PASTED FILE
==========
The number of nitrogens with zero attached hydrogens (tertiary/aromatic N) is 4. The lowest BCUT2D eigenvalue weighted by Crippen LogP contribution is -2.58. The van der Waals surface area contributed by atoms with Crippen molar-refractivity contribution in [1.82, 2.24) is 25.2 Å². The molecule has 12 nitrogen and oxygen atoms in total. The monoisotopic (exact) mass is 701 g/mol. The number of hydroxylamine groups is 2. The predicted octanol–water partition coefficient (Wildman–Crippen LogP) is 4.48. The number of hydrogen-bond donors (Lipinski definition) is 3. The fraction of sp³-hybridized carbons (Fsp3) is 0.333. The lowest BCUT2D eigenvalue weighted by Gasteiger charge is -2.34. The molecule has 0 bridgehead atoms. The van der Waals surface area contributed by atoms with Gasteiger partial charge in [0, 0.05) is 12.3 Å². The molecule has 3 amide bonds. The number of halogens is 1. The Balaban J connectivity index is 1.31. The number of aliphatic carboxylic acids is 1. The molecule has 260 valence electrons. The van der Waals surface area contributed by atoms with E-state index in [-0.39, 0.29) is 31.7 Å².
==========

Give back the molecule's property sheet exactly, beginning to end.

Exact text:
The number of nitrogens with zero attached hydrogens (tertiary/aromatic N) is 4. The lowest BCUT2D eigenvalue weighted by Crippen LogP contribution is -2.58. The van der Waals surface area contributed by atoms with Crippen molar-refractivity contribution in [1.82, 2.24) is 25.2 Å². The molecule has 12 nitrogen and oxygen atoms in total. The monoisotopic (exact) mass is 701 g/mol. The number of hydroxylamine groups is 2. The predicted octanol–water partition coefficient (Wildman–Crippen LogP) is 4.48. The number of hydrogen-bond donors (Lipinski definition) is 3. The fraction of sp³-hybridized carbons (Fsp3) is 0.333. The lowest BCUT2D eigenvalue weighted by Gasteiger charge is -2.34. The molecule has 0 bridgehead atoms. The van der Waals surface area contributed by atoms with Gasteiger partial charge in [0, 0.05) is 12.3 Å². The molecule has 3 amide bonds. The number of halogens is 1. The Balaban J connectivity index is 1.31. The number of aliphatic carboxylic acids is 1. The molecule has 260 valence electrons. The van der Waals surface area contributed by atoms with E-state index in [-0.39, 0.29) is 31.7 Å².